The LLVM 17 compiler stack has been released as stable as LLVM 17.0.1 -- a slight mistake leaving the 17.0.0-rc tag meant the original v17.0.0 tag was skipped. This LLVM 17.0.1 stable release along with sub-projects like the Clang 17 C/C++ compiler bring many new features and improvements.
LLVM News Archives
724 LLVM open-source and Linux related news articles on Phoronix since 2009.
LLVM/Clang developers have been working on C23 language support for some time already but to this point it's only been exposed when using the -std=c2x target or -std=gnu2x for the GNU dialect. However, with C2x having been finalized this summer as C23, the LLVM Clang 18 compiler will now honor the -std=c23 option.
The first release candidate of LLVM 17 is now available for testing as what will be the next half-year update to this innovative open-source compiler stack.
Going along with LLVM's recent additions around supporting new Intel instructions coming with future generation Core CPUs, the LLVM 18 Git development code has now landed support for actually honoring -march=arrowlake, -march=arrowlake-s, and -march=lunarlake targets.
Thanks to work carried out by Sony engineers and then offered for upstream, over the past few weeks support for a unified LTO bitcode front-end has materialized within the LLVM codebase.
Following GCC recently adding new x86 instructions for Intel Arrow Lake and Lunar Lake, the LLVM 17 open-source compiler has now received similar treatment.
In a move similar to GCC's implementation, LLVM Git landed this week initial support for fat LTO objects. This "-ffat-lto-objects" support will be found with the LLVM/Clang 17 release this autumn.
While the upstream LLVM/Clang compiler has been building the AArch64 and x86_64 mainline Linux kernel builds for quite some time, for those interested in China's LoongArch CPU architecture it's the latest target seeing work to enable compiling the Linux kernel under Clang.
The LLVM Clang 17 C/C++ compiler when shipping later this year will now use OpenMP 5.1 as the default version of this multi-processing programming API.
The LLVM Fortran compiler "Flang" has begun seeing NVIDIA CUDA support land in the upstream code-base.
Being merged into LLVM's libc library recently are an optimized memory copy function "memcpy" implementation for the RISC-V architecture.
With LLVM Clang's C++23 support coming together and the -std=c++23 option now exposed, LLVM Clang 17 Git has already added its initial options for specifying what will be C++26 / C++2C support.
Merged today to LLVM 17 Git is now recognizing -std=c++23 rather than just -std=c++2b for the Clang compiler now that C++23 has been deemed technically complete.
It's been two weeks already since the release of LLVM 16.0 as the latest shiny feature update to this widely-used, open-source compiler stack. LLVM release manager Tom Stellard today issued LLVM 16.0.1 as the first point release with a wide collection of fixes and other maintenance work to LLVM and its contained sub-projects.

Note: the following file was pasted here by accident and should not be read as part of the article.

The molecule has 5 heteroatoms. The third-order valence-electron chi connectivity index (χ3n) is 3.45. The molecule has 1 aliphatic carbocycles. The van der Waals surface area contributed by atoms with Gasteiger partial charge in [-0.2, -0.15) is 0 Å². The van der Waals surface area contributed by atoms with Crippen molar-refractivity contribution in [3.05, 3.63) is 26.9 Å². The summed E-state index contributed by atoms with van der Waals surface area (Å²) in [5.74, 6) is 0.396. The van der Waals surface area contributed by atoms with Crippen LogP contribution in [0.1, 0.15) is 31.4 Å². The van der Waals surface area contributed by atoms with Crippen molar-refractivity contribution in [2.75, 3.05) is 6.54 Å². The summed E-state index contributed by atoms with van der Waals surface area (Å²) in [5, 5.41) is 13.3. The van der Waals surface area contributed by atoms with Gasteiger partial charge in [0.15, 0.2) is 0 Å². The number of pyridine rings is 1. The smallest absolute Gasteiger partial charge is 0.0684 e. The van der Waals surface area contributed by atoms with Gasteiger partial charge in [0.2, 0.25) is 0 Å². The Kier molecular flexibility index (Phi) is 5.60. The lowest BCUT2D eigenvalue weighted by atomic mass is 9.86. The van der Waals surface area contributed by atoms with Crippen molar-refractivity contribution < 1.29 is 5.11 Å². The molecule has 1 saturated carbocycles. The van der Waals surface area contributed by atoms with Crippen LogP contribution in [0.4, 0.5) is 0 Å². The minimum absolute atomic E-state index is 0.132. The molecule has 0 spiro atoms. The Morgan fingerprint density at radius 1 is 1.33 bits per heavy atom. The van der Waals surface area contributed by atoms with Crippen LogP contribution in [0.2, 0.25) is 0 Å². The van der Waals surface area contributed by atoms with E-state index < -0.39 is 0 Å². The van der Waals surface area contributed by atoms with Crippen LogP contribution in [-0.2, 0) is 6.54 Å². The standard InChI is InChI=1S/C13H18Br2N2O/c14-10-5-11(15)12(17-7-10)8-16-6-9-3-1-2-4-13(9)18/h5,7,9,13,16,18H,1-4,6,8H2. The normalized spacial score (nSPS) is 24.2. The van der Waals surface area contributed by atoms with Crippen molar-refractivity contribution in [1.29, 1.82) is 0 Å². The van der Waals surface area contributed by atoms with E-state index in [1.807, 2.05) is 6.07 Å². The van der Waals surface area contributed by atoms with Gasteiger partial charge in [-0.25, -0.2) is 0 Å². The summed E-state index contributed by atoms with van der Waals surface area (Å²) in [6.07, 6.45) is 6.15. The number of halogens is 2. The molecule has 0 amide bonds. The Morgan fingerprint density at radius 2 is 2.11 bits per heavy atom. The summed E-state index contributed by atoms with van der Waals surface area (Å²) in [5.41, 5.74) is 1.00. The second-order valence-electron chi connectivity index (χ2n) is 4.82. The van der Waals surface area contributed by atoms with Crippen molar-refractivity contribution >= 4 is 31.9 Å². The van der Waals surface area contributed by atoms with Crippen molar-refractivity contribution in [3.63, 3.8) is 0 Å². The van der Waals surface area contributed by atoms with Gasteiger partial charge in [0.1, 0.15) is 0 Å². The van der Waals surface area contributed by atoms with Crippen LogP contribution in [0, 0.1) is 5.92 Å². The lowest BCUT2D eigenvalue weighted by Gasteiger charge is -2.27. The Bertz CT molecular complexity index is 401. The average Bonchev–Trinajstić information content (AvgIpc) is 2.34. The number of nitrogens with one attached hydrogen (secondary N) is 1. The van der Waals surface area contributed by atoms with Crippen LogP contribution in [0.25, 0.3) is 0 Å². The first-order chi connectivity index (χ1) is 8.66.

Merged this weekend to the LLVM 17 development code-base is initial support for RISC-V's vector crypto extension ISA.
AMD has upstreamed a basic RPC (remote procedure call) mechanism for GPU use to LLVM's libc and wired it up for AMDGPU use.
LLVM 16 was released on Friday night as the latest half-year feature release to this open-source compiler stack. From initial AMD Zen 4 support to bringing up new Intel CPU instruction sets and processor targets for their new processors being introduced through 2024, there is a lot of exciting hardware additions in LLVM 16.0. LLVM 16.0 is also notable for faster LLD linking, Zstd compressed debug sections, stabilizing of its LoongArch target, defaulting to C++17 for Clang, and much more. Here's a look at all the exciting changes of LLVM 16.
An updated scheduler model for Intel Alder Lake P processors has been merged into the LLVM compiler after finding some differences compared to Intel's documentation/guidance.
Being worked on actively by a number of stakeholders in recent years has been Flang as a Fortran language front-end to the LLVM compiler stack. While not yet ready for general use, Flang has been making strides as well as showing some promising performance results.
Following the LLVM 16.0 feature freeze and code branching earlier this week, LLVM 16.0.0-rc1 is now available as the first of at least three planned release candidates.
Google engineer Ilya Tocar has introduced the notion of "light" AVX support within the LLVM compiler infrastructure for utilizing some benefits of Advanced Vector Extensions (AVX) but trying to avoid the power/frequency impact that AVX-512 use has on older generations of Intel processors.
LLVM 16 feature development is now officially over with the code having been branched, LLVM 17.0 development now happening with the mainline code, and LLVM 16.0 stable hoping to officially release in early March.
Over the past few years it's become possible to compile the mainline Linux kernel with LLVM/Clang compared to the long-standing dependence on using the GCC compiler. While it's been possible for 3+ years to use the mainline Linux kernel and mainline Clang for building a working x86_64 and AArch64 kernel, the process and support continues to mature.
The newest CPU back-end added to the LLVM compiler stack is for Xtensa processor cores.